Now it’s time to set the iso to 100. This will give you the best image quality possible.
Next, set the metering mode to Evaluative/Matrix. This setting allows your camera to read light from all around the scene and use that to calculate a correct exposure. There may be times when you need to lighten or darken the exposure. To do this, use Exposure Compensation.
With these settings and the filters you might have added to your camera, the shutter speed is likely to drop. If it drops to below 1/125 seconds, it may be necessary to attach your camera to a tripod and use a remote-controlled release to engage the shutter. That way you will not have to worry about camera shake. Camera shake is a type of blurring in your photos that happens due to tiny camera movements when you are shooting at slow shutter speeds.
Tip 2. Adjusting the Sharpness
The sharpness of an image depends on two things: the narrowness of the aperture and the proper focusing technique.
Even with a narrow aperture, focusing incorrectly on the wrong part of the scene can leave the foreground or background out of focus.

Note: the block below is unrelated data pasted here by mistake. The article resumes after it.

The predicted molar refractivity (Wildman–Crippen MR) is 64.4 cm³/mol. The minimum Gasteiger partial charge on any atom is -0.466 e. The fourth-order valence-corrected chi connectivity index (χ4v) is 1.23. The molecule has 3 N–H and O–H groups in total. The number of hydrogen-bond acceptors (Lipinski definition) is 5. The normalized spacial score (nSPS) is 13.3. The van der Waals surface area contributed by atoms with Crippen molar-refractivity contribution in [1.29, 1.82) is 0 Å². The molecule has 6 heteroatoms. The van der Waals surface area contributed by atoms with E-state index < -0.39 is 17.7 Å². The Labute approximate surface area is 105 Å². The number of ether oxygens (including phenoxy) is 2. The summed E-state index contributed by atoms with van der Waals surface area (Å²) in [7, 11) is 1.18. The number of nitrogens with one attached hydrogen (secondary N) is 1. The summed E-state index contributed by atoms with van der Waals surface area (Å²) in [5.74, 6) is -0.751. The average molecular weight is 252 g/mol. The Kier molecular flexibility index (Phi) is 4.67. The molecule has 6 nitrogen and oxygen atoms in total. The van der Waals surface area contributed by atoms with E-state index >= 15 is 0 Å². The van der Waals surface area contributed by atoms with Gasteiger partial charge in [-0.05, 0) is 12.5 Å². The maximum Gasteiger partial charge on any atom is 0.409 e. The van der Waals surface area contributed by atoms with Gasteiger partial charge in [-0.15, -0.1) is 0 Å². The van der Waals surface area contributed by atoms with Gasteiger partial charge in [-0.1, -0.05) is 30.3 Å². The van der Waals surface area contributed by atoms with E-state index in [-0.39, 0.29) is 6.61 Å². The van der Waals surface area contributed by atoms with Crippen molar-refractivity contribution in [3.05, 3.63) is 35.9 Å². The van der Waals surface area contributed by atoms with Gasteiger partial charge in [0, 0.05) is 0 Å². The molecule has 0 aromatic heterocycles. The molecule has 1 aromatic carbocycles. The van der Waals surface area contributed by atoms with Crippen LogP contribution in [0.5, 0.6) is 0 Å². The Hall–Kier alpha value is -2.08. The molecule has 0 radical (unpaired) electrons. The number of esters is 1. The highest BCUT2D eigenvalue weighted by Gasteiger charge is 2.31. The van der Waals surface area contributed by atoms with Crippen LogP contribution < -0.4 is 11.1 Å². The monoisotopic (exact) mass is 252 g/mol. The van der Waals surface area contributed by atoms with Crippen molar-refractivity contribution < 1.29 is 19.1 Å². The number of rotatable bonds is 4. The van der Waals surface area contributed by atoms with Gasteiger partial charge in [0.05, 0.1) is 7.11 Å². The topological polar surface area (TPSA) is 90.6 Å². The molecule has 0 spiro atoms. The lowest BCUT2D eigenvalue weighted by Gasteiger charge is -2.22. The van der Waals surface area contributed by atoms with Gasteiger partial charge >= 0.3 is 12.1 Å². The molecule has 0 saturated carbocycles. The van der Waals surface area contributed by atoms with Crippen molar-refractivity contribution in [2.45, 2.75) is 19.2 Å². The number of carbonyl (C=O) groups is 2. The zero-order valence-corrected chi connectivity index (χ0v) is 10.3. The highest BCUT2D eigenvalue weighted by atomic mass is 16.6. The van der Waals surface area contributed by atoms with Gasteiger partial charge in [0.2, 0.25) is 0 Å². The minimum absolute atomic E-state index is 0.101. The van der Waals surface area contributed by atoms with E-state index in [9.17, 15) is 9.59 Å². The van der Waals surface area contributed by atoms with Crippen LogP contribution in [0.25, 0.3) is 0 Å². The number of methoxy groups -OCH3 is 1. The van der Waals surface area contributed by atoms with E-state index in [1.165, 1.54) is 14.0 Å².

So, what is the proper focusing technique? Switch the lens and camera to manual. Then identify the point in the scene that is roughly a third of the way toward the horizon. Twist the focus ring to bring that part of the frame into focus. Look through your viewfinder or use the live view on your display while rotating the focus ring slowly. When the image looks sharp, take a shot. Zoom into your LCD screen and check for sharpness throughout the scene.
If the foreground is sharp but the background is not, it is time to adjust the focus back. Do not be afraid to play with your shots till you get it right.
Tip 3. Extending time with neutral density filters.
Neutral density filters, or NDs, are used to reduce the amount of light entering the camera lens. This may, at first seem like a bad idea. However, in landscape photography, it can actually be useful.
If you use an ND filter, it allows you to creatively blur such things like clouds, water, and any other surroundings you might want, giving the photo a surreal, dreamy quality.
Because they reduce the amount of light entering the camera, these filters allow you to use slower shutter speeds than you normally could.